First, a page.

Allen points out that if Pope Benedict XVI talks about the right to life, that that would favor John McCain, should he receive the Republican nomination, whereas if he speaks about ending the U.S. involvement in Iraq, that would favor whatever Democratic candidate emerges. Most likely, he'll discuss both. It's no secret that the Vatican sees both parties as significantly flawed, Mr. Allen points out.
He concludes his comments with what I hope more Catholics take to heart. That if we want our society to change, that change will be much more likely to happen if we Catholics begin living our faith and become leaven in our places of work, our schools, our parishes, and in our political parties.
In light of these considerations, I suspect the political subtext of Benedict’s April trip is unlikely to have much to do with the dynamics of the ’08 elections, since the Holy See, in tandem with many American Catholics, regards both parties as flawed. Instead, I suspect Benedict is likely to try an “end-run” around partisan politics, and talk instead about the formation of a Catholic culture in the United States capable of acting as a “leaven” within the existing formations, trying to transform them from the inside out.
That’s a more ambitious, and long-term, aim than sending signals about McCain, Obama or Hillary, but it’s likely to be Benedict’s message. What the pundits and spin-doctors do with it, of course, is another question.
Off to the great Salt Lake for the weekend. Back Sunday.
Meanwhile, since there is a really good conversation doing on about healing and the charisms on the post on Raising the Dead and the Kingdom of God below, I thought I would point out the obvious.
Many of the questions about charisms and healing below are addressed in our Called & Gifted workshop. You can either attend a live workshop (check out our calendar here) if we are offering one near you or you can get it on CD (be sure and get a copy of the Catholic Spiritual Gifts Inventory which is an important part of the process and normally taken by everyone who attends a life event).
We also have lots of other discernment resources in English and Spanish in our webstore.
One remarkable initiative in England is happening at St. Patrick's Church in Soho, London: St. Patrick's Evangelization School. (SPES) At. SPES, young adults spend 9 months being formed spiritually and in terms of the New Evangelization. It is one of the very few programs of its kind in the UK and is parish-based.
Anyway, I came across the SPES student's blog (Hope in the Heart of Soho) and this description of an outreach in the north of England that took place last May:
Christ Alive in the North
We're just back from a weekend up north, staying with Fr. Richard Aladics in Huddersfield. He's on his own in an area that is largely lapsed (and also the product of a drug and binge drinking mentality) and he feels that if he is to do anything significant there then he needs the help of a community. 'It's not a parish, this - it's missionary territory.' On Friday he held a prayer and healing hour in his church, and we spent the morning handing out flyers as he processed through the streets blessing them with Holy Water and saying 'May the peace of Christ reign here!' We also handed out flyers at the local Catholic primary school. For the prayer and healing hour Fr. Richard heard confessions as we prayed before the Blessed Sacrament, and then he blessed individual people with the Blessed Sacrament as they came up. He said to us there were more parishioners there than at any other event he had held in the parish.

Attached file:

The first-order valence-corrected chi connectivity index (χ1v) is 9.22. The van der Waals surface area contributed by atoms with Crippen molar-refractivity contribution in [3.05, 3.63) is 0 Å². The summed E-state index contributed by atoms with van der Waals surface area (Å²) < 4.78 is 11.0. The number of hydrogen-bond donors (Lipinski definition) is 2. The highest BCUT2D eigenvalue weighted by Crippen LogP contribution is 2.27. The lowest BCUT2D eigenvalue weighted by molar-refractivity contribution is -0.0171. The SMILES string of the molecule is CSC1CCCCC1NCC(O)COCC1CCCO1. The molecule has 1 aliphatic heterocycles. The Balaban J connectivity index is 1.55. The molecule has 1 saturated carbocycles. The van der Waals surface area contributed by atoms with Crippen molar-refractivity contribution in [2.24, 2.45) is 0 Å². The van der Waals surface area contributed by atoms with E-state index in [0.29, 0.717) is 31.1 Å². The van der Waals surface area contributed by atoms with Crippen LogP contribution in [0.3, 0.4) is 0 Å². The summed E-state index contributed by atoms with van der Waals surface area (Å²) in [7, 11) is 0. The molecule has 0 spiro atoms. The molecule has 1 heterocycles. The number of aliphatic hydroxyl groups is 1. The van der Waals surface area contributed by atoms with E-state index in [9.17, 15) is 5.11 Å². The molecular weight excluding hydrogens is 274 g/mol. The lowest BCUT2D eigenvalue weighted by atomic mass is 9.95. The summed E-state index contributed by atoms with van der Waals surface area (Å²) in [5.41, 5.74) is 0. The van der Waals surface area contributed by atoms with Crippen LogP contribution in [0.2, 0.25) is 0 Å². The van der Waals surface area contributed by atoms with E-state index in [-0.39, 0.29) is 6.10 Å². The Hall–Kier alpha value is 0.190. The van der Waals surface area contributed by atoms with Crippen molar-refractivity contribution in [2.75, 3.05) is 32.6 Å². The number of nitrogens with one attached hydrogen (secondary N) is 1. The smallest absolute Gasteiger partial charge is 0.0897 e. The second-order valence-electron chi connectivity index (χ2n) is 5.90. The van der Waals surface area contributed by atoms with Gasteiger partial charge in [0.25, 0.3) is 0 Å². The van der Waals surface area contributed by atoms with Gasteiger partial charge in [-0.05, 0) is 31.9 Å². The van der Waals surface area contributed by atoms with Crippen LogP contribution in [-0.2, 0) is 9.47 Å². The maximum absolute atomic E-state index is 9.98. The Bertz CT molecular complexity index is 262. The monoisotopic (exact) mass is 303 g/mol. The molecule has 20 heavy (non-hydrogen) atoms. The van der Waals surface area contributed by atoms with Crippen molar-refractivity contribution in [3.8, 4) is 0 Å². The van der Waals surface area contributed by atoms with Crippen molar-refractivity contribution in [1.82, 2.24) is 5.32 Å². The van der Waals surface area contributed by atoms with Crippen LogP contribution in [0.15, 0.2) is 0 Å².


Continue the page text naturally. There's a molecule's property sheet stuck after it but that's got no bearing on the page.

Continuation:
On Saturday we went to Bradford to help the Franciscan Friars of the Renewal with their event: Christ Alive in Bradford! A tent had been put up in the green, in which there was an afternoon of talks, testimonies, adoration, a May Crowning of Mary, and praise and worship. Fr. John Wilson from Leeds gave a particularly good talk on the Eucharist and the family, stressing the importance of families spending time together and praying together. The weather was not on our side for most of the day, but that did not stop the friars and the rest of us from going downtown to invite people to the event. A few people came to the tent from off the streets, merely because they were curious, but left noticeably changed. It was a wonderful event and hopefully the first of many like it.
There are a number of these wonderful schools of evangelization around the world where young adults can live in community and receive both personal formation and formation for evangelism. I've blogged on some of them before here.
But how important it is for those of us who haven't had that opportunity to also have some experience of true Christian community, apostolic formation, discernment, and mission. And the parish is the only place where 99% of us will ever experience anything like it.
At St. Patrick's, prayer and mission is at the heart of everything. Eucharistic Adoration takes place from 11 am to 6 pm everyday and Mass is celebrated in Portuguese and Chinese. And there is a school of evangelization right at the heart of things. This is a very tough neighborhood. At least 1000 addicts and 60 brothels are found within the parish. But the parish has responded in some very creative ways, including the SOS Prayerline, operating at the top of the church's Victorian tower, in which the School of Mission students take the time to pray with and for the callers. The telephone line is open from 7pm to 11pm seven days a week (0011-44-20- 7434 92111). It is not a counselling service but rather a service that helps callers offer their prayers and petitions of all kinds to God, who is exposed in the Blessed Sacrament in the room where the telephones are answered.